GM's Barra Hounded Ahead of New York Auto Show

CEO and Team Continue to Weather PR Storm Over Recalls

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Mary Barra listens to opening statements at a House Energy and Commerce Committee hearing in Washington earlier this month
Mary Barra listens to opening statements at a House Energy and Commerce Committee hearing in Washington earlier this month Credit: Bloomberg/Pete Marovich
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NEW YORK -- The media feeding frenzy around General Motors CEO Mary Barra began before the New York International Auto Show even started.

With GM under fire for dragging its feet on the recall of faulty ignition switches that led to a dozen deaths, Ms. Barra has become the focal point for a swarming media horde that surrounded her during two public appearances on Tuesday.

After addressing the recall crisis at the 2014 Automotive Forum sponsored by J.D. Power and NADA, Ms. Barra was surrounded by a rabid pack of reporters and photographers. The "scrum" got so bad, Mark Reuss, exec VP-global product development, purchasing and supply chain, was forced to work "crowd control," according to a tweet from Jeff Bennett of The Wall Street Journal.

The same media pack surrounded Ms. Barra again at a Chevrolet Corvette event Tuesday night, pushing, groaning and jockeying for position. Except this time, GM was smart enough to position her behind a roped-off area that enabled her to make a quick exit.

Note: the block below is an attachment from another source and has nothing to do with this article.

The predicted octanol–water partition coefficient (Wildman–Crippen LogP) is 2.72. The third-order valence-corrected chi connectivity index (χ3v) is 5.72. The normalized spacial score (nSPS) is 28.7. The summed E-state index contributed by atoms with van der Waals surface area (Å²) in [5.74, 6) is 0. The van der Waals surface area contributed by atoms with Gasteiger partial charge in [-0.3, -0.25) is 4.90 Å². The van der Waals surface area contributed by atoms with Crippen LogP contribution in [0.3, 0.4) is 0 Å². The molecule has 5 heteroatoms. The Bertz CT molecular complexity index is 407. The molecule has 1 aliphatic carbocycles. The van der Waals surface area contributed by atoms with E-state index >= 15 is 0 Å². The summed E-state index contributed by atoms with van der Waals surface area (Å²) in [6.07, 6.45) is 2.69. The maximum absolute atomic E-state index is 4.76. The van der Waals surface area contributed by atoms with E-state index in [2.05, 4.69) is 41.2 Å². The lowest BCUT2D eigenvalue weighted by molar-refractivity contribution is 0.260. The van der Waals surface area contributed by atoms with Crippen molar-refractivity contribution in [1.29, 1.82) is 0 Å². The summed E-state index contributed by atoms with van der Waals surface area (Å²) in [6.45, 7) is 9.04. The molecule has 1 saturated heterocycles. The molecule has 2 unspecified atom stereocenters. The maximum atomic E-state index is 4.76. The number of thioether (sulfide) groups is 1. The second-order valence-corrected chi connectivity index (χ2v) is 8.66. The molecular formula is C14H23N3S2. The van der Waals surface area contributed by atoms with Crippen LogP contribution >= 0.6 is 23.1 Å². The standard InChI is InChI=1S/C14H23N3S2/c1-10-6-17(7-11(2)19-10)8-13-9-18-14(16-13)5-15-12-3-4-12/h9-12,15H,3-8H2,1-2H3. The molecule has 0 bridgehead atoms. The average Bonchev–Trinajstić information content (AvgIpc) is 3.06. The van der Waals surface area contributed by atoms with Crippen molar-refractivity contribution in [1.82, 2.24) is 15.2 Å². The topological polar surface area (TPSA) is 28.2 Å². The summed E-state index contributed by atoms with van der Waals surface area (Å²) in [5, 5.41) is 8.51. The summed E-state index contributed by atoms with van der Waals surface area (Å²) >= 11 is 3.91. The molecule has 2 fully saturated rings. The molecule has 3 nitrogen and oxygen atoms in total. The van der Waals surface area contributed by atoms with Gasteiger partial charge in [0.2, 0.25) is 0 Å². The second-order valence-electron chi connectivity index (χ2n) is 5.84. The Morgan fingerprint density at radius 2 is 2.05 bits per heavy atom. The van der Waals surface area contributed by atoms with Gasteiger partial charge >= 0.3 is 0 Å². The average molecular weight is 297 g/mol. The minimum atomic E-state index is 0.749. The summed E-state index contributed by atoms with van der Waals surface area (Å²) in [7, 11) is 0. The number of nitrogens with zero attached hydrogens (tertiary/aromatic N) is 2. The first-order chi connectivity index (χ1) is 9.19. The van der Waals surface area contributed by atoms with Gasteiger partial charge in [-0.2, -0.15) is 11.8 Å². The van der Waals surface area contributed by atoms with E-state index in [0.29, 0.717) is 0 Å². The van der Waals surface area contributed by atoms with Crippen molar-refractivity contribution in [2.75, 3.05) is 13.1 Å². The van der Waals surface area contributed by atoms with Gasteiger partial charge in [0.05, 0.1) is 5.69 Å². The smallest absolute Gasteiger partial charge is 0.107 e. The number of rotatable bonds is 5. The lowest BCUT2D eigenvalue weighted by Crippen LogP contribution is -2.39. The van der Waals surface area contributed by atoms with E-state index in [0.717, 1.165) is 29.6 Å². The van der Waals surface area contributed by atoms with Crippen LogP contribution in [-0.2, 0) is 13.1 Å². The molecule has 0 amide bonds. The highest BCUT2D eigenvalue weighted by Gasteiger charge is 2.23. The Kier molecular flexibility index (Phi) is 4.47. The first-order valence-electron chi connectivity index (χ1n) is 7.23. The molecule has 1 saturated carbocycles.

The overwhelming media coverage (including a camera crew from "60 Minutes" at the J.D. Power event) is understandable given it was Ms. Barra's first public appearance since testifying before Congress -- and since parting ways with Selim Bingol, its head of public relations (though the automaker said that move had nothing to do with the recalls).

But both GM and Ms. Barra's brands have taken significant damage. Saturday Night Live lampooned her performance before Congress and these TV images of the media pack in full cry after Ms. Barra don't help.

Some automotive experts think she should limit her public appearances moving forward.

"They want to prove that they're being transparent about this. But I think you can be too transparent," said Jack Nerad, executive editorial director of Kelley Blue Book, at a Mercedes-Benz event Tuesday night. "You have to manage the access to her."

Still, Mr. Nerad thinks Ms. Barra and GM will make it through the storm the way Toyota did two years ago.

Unlike the Toyota brand, which is on every one of its cars and trucks, "there are no GM-branded cars out there," said Mr. Nerad. "Many of the car brands affected are brands that GM doesn't even have any more."

For more coverage of the New York Auto Show, check out Automotive News.

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